Nowadays, online marketplaces have become a reigning platform for facilitating transactions since most consumers purchase via private sellers and third-party platforms for a more efficient experience.
To maintain a healthy cash flow, most marketplaces will charge fees for their services in the form of take rates. Whether you’re a consumer, seller, or an intermediary, it’s essential to understand how take rates work, as these fees can affect your buying and selling decisions.
Thankfully, this article will provide more clarity about these fees by explaining how to calculate take rates and answer important questions like what is a take rate?
What is a take rate?
A take rate is a financial metric representing the percentage of revenue or profit a platform, intermediary, or merchant service provider retains from the total value of a given transaction.
Simply put, a take rate is the earnings a business makes on a transaction for the services it provides.
Traditionally, take rates are leveraged by credit card companies by charging a fee to merchants for credit card processing. Today, take rates are everywhere, serving as a common form of revenue for popular businesses like Amazon, Airbnb, Uber, and Etsy.
Businesses should understand take rates since they indicate how effectively they monetize their services and transactions and can be used for strategic decision-making. Monitoring take rates also helps shareholders feel confident about their investment’s ability to generate consistent and reliable revenue.
3 components to consider before charging take rates
While take rates are a relatively simple concept, their strategic execution can be complex.
Businesses should consider several components when deciding how and when take rates should be used to generate revenue, such as:
- Platform sustainability: Take rates are essential for the financial sustainability of third-party platforms, as they cover operating costs, technology investments, etc.
- Pricing strategies: Businesses should evaluate competitors’ rates to understand industry averages to generate a reasonable pricing structure to attract more customers.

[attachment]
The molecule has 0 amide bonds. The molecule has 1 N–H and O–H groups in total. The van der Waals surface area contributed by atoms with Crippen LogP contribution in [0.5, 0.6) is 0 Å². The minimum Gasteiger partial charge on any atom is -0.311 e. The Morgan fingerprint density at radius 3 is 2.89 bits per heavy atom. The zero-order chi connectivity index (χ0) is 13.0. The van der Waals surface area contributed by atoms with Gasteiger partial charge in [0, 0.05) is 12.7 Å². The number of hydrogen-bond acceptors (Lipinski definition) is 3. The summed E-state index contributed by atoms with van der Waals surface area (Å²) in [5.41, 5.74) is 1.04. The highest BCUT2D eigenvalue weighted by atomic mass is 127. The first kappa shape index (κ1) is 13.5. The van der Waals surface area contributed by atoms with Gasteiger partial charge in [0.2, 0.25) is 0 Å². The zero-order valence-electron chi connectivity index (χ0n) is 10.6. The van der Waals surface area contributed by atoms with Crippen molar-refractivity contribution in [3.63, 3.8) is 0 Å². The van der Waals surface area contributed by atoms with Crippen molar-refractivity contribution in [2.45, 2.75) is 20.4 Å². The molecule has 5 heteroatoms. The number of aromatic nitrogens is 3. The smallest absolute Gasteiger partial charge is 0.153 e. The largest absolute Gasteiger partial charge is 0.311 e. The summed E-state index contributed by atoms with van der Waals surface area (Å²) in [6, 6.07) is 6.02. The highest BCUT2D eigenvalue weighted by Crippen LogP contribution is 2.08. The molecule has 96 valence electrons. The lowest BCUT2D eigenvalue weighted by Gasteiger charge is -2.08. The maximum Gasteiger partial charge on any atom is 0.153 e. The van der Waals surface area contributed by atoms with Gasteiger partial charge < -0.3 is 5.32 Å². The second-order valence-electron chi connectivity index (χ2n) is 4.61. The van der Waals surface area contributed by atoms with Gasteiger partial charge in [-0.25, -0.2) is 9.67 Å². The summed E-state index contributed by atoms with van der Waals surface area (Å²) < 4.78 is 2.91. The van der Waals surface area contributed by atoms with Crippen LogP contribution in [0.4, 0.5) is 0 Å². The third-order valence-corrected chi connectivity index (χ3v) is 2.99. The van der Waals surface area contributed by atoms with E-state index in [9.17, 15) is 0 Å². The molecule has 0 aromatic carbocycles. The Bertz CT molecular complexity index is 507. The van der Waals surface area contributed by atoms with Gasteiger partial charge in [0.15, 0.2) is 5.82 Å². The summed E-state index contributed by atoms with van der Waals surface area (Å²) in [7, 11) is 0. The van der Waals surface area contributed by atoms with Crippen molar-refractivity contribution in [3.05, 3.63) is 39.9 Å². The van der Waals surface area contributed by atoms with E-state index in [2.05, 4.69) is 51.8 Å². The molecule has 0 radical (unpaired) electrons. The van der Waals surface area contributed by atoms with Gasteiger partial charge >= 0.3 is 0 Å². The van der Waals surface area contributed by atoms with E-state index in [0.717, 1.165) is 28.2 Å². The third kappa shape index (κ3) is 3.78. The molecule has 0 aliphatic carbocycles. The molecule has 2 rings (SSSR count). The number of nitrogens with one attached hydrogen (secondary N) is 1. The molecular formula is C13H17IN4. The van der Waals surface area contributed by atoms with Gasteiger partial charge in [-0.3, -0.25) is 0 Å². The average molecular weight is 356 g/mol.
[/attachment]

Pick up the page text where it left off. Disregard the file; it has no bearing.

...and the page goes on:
- Flexibility and adaptability: Flexibility and adjusting take rates to adapt to market dynamics, changes in user behavior, and competitive landscapes are critical to long-term success.
After applying these components to your decision-making process when incorporating take rates, your business must also learn how to calculate these rates.
How to calculate a take rate
The take rate formula divides the revenue from the transaction by the gross transaction volume (GTV). This number is then multiplied by 100 to convert it to a percentage.
Take Rate = Transaction Revenue/Gross Transaction Volume (GTV)
For example, if an eCommerce platform charges a $10 fee on a $50 transaction, the take rate percentage will be 20%.
To better understand the take rate formula, here’s a quick real-world example…
Calculating take rates for Airbnb
The properties listed on Airbnb are hosted by private parties and listed on Airbnb’s 3rd-party website. When a traveler selects an Airbnb property, they pay the amount shown in the listing. To generate revenue, Airbnb requires the property owner to pay a small fee to Airbnb for using their platform to advertise the rental and attract high-quality renters.
Suppose a traveler books a stay for $100 per night, and Airbnb charges a 15% take rate. The take rate calculation would result in a $15 fee from the total booking value.